Acme shoppers who ate precut fruit and vegetables from a store in South Philadelphia last month should consider getting vaccinated “as soon as possible” because a worker at the store has “acute” hepatitis A, the city’s Department of Public Health said Saturday.
The warning involves the Acme store at 1400 E. Passyunk Ave. and purchases made there between March 17 and 29, the department announced on Twitter. While urging shoppers to get vaccinated, it said the risk of hepatitis A infection was “very low.”
The store is “aware of the situation and is working collaboratively with the health department,” health officials said.
Acme was notified by the health department on Tuesday that one of its employees at the Passyunk Avenue store was being treated for hepatitis A, a company spokesperson said in an email Saturday afternoon.
“The health and safety of our customers and associates is Acme’s number one priority,” said the spokesperson, Dana Ward. “Once we were made aware, we began working directly with the Department of Public Health to take the proper actions necessary, including extensive cleaning of all impacted areas as well as offering Hepatitis A vaccines for individuals 18 years and older at our pharmacy.”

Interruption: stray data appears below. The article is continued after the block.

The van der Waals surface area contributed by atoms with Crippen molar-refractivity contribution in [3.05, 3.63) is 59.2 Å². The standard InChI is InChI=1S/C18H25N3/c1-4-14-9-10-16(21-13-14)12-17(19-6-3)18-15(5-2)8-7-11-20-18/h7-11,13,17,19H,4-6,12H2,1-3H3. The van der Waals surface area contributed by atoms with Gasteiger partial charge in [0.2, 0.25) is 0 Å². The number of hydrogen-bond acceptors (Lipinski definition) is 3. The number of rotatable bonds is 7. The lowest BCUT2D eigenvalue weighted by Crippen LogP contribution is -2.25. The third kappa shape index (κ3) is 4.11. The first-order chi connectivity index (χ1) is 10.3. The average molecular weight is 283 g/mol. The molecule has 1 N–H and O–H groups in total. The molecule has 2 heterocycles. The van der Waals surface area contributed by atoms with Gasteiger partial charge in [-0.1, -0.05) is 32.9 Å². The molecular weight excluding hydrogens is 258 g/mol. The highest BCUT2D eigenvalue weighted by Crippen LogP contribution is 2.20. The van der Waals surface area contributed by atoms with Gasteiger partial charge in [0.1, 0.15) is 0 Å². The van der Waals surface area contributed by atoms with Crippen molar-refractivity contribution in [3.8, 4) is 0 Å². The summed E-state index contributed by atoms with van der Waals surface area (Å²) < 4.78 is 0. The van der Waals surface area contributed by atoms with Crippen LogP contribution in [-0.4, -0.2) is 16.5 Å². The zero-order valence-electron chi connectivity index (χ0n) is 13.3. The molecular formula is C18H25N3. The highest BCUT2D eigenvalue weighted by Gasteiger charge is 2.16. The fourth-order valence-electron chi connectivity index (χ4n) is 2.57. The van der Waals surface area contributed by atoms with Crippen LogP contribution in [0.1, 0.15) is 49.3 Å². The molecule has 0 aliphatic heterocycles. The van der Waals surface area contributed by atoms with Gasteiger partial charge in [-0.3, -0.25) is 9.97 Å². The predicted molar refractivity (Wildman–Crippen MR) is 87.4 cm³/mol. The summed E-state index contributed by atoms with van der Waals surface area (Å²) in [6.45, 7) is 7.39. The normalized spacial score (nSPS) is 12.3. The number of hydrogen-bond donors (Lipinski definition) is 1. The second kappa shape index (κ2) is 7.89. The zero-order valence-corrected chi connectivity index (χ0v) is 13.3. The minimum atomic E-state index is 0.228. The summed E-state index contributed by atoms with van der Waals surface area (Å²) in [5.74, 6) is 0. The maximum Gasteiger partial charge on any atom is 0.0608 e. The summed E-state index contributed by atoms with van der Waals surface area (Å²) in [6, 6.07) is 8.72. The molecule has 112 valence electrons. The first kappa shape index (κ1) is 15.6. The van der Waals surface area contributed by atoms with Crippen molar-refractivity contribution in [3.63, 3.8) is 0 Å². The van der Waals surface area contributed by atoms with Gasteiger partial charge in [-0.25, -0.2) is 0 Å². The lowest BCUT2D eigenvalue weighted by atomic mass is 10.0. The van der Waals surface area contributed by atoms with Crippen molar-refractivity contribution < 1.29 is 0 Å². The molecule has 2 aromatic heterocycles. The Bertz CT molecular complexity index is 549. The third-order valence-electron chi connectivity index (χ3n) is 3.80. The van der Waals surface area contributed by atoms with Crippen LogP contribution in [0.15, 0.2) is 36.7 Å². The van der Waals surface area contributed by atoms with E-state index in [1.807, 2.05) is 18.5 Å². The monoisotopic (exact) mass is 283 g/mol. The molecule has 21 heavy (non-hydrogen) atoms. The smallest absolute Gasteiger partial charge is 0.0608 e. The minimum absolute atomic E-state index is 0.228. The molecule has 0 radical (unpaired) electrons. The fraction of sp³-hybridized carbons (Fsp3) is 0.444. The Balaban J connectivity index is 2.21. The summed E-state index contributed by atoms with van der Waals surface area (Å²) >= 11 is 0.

Hepatitis A is an infection of the liver and can spread when an infected person does not wash hands thoroughly after using the bathroom and then prepares food, the department said.
Those infected with hepatitis A typically develop symptoms two to six weeks after they have contact with the virus. Symptoms can range from mild diarrhea and vomiting to severe symptoms of jaundice, or yellowing of the skin and eyes. Fever, low energy, stomach pain, and dark urine are also signs, the department said. People who develop hepatitis A symptoms should contact a doctor immediately.
There is no medication to treat the virus. Many people get better on their own at home, though some can become very sick and require hospitalization, the department said.
Those who have previously received two doses of hepatitis A vaccine or have had hepatitis A in the past do not need to be vaccinated, the health department said.